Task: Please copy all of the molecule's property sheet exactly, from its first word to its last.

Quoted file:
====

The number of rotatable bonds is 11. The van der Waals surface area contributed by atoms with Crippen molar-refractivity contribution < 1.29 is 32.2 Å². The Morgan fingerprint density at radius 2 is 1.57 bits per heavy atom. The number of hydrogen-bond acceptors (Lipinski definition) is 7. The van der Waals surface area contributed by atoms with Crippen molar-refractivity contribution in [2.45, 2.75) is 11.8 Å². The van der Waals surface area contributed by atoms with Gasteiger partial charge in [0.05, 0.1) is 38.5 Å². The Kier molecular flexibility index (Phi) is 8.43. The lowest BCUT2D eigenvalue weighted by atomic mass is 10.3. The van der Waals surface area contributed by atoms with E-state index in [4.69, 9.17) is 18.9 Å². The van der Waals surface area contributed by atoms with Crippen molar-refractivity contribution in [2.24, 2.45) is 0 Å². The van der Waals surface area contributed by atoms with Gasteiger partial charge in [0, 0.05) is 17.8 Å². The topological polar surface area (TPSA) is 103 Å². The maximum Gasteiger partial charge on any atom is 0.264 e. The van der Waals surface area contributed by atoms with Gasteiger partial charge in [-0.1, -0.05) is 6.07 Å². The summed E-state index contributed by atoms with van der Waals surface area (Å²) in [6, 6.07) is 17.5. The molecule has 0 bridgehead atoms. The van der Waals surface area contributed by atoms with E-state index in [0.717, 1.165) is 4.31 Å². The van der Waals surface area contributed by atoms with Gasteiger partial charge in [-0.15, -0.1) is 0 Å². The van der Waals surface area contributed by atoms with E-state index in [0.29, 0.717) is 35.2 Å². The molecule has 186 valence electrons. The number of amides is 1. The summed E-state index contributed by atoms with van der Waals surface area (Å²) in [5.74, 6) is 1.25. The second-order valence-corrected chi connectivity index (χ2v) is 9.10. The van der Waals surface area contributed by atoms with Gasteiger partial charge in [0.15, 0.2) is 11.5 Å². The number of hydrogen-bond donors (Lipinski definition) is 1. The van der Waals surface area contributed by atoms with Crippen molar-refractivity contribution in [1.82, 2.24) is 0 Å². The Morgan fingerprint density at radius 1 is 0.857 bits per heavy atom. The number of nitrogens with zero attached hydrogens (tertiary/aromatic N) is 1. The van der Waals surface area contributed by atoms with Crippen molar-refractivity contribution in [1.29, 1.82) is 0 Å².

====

The number of rotatable bonds is 11. The van der Waals surface area contributed by atoms with Crippen molar-refractivity contribution < 1.29 is 32.2 Å². The Morgan fingerprint density at radius 2 is 1.57 bits per heavy atom. The number of hydrogen-bond acceptors (Lipinski definition) is 7. The van der Waals surface area contributed by atoms with Crippen molar-refractivity contribution in [2.45, 2.75) is 11.8 Å². The van der Waals surface area contributed by atoms with Gasteiger partial charge in [0.05, 0.1) is 38.5 Å². The Kier molecular flexibility index (Phi) is 8.43. The lowest BCUT2D eigenvalue weighted by atomic mass is 10.3. The van der Waals surface area contributed by atoms with E-state index in [4.69, 9.17) is 18.9 Å². The van der Waals surface area contributed by atoms with Crippen molar-refractivity contribution in [2.24, 2.45) is 0 Å². The van der Waals surface area contributed by atoms with Gasteiger partial charge in [0, 0.05) is 17.8 Å². The topological polar surface area (TPSA) is 103 Å². The maximum Gasteiger partial charge on any atom is 0.264 e. The van der Waals surface area contributed by atoms with Gasteiger partial charge in [-0.1, -0.05) is 6.07 Å². The summed E-state index contributed by atoms with van der Waals surface area (Å²) in [6, 6.07) is 17.5. The molecule has 0 bridgehead atoms. The van der Waals surface area contributed by atoms with E-state index in [0.717, 1.165) is 4.31 Å². The van der Waals surface area contributed by atoms with Gasteiger partial charge in [-0.15, -0.1) is 0 Å². The van der Waals surface area contributed by atoms with E-state index in [0.29, 0.717) is 35.2 Å². The molecule has 186 valence electrons. The number of amides is 1. The summed E-state index contributed by atoms with van der Waals surface area (Å²) in [5.74, 6) is 1.25. The second-order valence-corrected chi connectivity index (χ2v) is 9.10. The van der Waals surface area contributed by atoms with Gasteiger partial charge in [0.15, 0.2) is 11.5 Å². The number of hydrogen-bond donors (Lipinski definition) is 1. The van der Waals surface area contributed by atoms with Crippen molar-refractivity contribution in [1.82, 2.24) is 0 Å². The Morgan fingerprint density at radius 1 is 0.857 bits per heavy atom. The number of nitrogens with zero attached hydrogens (tertiary/aromatic N) is 1. The van der Waals surface area contributed by atoms with Crippen molar-refractivity contribution in [1.29, 1.82) is 0 Å².